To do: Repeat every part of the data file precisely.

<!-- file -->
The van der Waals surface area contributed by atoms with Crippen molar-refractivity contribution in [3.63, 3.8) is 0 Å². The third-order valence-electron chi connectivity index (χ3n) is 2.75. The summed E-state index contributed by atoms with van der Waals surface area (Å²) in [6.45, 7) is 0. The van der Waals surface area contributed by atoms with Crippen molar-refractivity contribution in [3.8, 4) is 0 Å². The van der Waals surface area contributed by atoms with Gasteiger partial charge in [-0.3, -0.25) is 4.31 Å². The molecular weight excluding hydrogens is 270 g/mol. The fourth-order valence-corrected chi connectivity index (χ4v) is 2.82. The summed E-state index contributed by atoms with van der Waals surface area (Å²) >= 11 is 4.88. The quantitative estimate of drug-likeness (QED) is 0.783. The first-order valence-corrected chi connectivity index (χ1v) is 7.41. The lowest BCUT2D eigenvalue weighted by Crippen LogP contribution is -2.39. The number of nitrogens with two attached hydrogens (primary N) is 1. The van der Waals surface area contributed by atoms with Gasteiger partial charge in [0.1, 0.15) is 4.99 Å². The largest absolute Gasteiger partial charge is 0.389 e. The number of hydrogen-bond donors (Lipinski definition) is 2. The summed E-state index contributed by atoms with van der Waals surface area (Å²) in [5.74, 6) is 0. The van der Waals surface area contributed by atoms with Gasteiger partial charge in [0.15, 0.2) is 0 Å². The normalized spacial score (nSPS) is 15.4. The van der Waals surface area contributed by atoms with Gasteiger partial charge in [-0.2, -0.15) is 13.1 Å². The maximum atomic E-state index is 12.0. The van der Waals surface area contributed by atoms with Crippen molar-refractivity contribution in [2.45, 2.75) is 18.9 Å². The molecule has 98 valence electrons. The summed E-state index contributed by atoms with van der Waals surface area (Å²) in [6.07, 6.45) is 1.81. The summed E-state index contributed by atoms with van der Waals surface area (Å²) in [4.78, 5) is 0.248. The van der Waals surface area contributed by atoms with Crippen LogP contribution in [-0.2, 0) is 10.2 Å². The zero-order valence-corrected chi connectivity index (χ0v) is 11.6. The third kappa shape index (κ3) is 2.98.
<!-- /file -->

The van der Waals surface area contributed by atoms with Crippen molar-refractivity contribution in [3.63, 3.8) is 0 Å². The third-order valence-electron chi connectivity index (χ3n) is 2.75. The summed E-state index contributed by atoms with van der Waals surface area (Å²) in [6.45, 7) is 0. The van der Waals surface area contributed by atoms with Crippen molar-refractivity contribution in [3.8, 4) is 0 Å². The van der Waals surface area contributed by atoms with Gasteiger partial charge in [-0.3, -0.25) is 4.31 Å². The molecular weight excluding hydrogens is 270 g/mol. The fourth-order valence-corrected chi connectivity index (χ4v) is 2.82. The summed E-state index contributed by atoms with van der Waals surface area (Å²) >= 11 is 4.88. The quantitative estimate of drug-likeness (QED) is 0.783. The first-order valence-corrected chi connectivity index (χ1v) is 7.41. The lowest BCUT2D eigenvalue weighted by Crippen LogP contribution is -2.39. The number of nitrogens with two attached hydrogens (primary N) is 1. The van der Waals surface area contributed by atoms with Gasteiger partial charge in [0.1, 0.15) is 4.99 Å². The largest absolute Gasteiger partial charge is 0.389 e. The number of hydrogen-bond donors (Lipinski definition) is 2. The summed E-state index contributed by atoms with van der Waals surface area (Å²) in [5.74, 6) is 0. The van der Waals surface area contributed by atoms with Gasteiger partial charge in [0.15, 0.2) is 0 Å². The normalized spacial score (nSPS) is 15.4. The van der Waals surface area contributed by atoms with Gasteiger partial charge in [-0.2, -0.15) is 13.1 Å². The maximum atomic E-state index is 12.0. The van der Waals surface area contributed by atoms with Crippen molar-refractivity contribution in [2.45, 2.75) is 18.9 Å². The molecule has 98 valence electrons. The summed E-state index contributed by atoms with van der Waals surface area (Å²) in [6.07, 6.45) is 1.81. The summed E-state index contributed by atoms with van der Waals surface area (Å²) in [4.78, 5) is 0.248. The van der Waals surface area contributed by atoms with Crippen LogP contribution in [-0.2, 0) is 10.2 Å². The zero-order valence-corrected chi connectivity index (χ0v) is 11.6. The third kappa shape index (κ3) is 2.98.